PAUL BARBADORO, District Judge.
Hollie Crosbie was fired after her employer, Amedisys Holdings, LLC, learned that she had accepted payments from an independent living facility for referring patients to the facility. It is undisputed that Crosbie violated company policy when she accepted the fees. It also appears likely that Crosbie acted contrary to the public policies that underlie federal and state anti-kickback laws. Nevertheless, Crosbie has sued her employer for wrongful discharge. Amedisys has filed a motion for summary judgment.
To prove her wrongful discharge claim under New Hampshire law, Crosbie must establish "(1) [that] the termination of employment was motivated by bad faith, retaliation, or malice; and (2) that she was terminated for performing an act that public policy would encourage or for refusing to do something that public policy would condemn." Lacasse v. Spaulding Youth Ctr. , 154 N.H. 246, 248 (2006) (quoting Karch v. BayBank FSB , 147 N.H. 525, 536 (2002)).
Crosbie claims that she was discharged for accepting referral fees that her supervisor encouraged her to accept. She then argues that the termination was contrary to public policy because it serves the interest of the public for healthcare employees to accept referral fees from third parties when an employee's supervisor encourages her to accept such fees. I disagree. The federal and state anti-kickback laws are animated by the strong public interest in discouraging referral fees under circumstances such as those presented here. Even if an employer encourages its employee to accept such fees, no public interest is served by permitting the employee to accept them. Thus, no reasonable fact finder could conclude that Crosbie was discharged for taking an action that public policy would support.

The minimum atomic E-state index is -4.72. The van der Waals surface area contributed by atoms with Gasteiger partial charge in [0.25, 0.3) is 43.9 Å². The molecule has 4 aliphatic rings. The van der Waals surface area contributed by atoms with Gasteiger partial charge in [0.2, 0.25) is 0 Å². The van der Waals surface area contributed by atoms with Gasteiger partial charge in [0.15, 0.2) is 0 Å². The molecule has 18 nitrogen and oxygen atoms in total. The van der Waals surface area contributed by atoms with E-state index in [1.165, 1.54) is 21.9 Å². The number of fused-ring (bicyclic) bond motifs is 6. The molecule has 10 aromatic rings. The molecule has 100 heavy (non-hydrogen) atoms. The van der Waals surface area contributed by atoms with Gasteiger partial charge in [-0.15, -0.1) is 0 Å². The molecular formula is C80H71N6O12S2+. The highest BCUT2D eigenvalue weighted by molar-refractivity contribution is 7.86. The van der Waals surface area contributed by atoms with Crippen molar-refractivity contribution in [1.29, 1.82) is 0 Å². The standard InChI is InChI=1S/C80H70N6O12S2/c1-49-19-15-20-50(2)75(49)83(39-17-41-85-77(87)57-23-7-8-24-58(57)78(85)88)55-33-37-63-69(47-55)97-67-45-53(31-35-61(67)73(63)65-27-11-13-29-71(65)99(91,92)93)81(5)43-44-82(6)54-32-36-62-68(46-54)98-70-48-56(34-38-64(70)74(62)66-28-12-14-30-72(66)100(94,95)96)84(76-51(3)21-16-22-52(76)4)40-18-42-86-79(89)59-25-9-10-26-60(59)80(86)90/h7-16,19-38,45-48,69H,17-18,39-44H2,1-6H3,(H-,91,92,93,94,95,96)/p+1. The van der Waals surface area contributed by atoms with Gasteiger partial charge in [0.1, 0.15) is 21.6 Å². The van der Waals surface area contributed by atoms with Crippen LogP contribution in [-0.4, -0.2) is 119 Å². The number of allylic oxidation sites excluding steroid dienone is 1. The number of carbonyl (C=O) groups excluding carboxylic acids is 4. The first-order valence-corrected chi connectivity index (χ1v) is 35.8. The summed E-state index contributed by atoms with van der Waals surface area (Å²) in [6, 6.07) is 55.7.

I am also unpersuaded by Crosbie's contention that the record would support a finding that her employer was motivated by bad faith, malice, or retaliation. Crosbie does not assert that she was tricked by her employer into accepting the referral fees for the purpose of generating a pretext to fire her. Instead, at most, the evidence suggests that a supervisor who was not involved in her discharge was insufficiently attentive to a company policy prohibiting the acceptance of referral fees when she failed to intervene to condemn a suggestion offered by one of Crosbie's co-workers. Such evidence does not amount to bad faith, malice, or retaliation.
This is not a close case. Crosbie has failed to produce sufficient evidence to support either element of her wrongful discharge claim. Defendant's motion for ...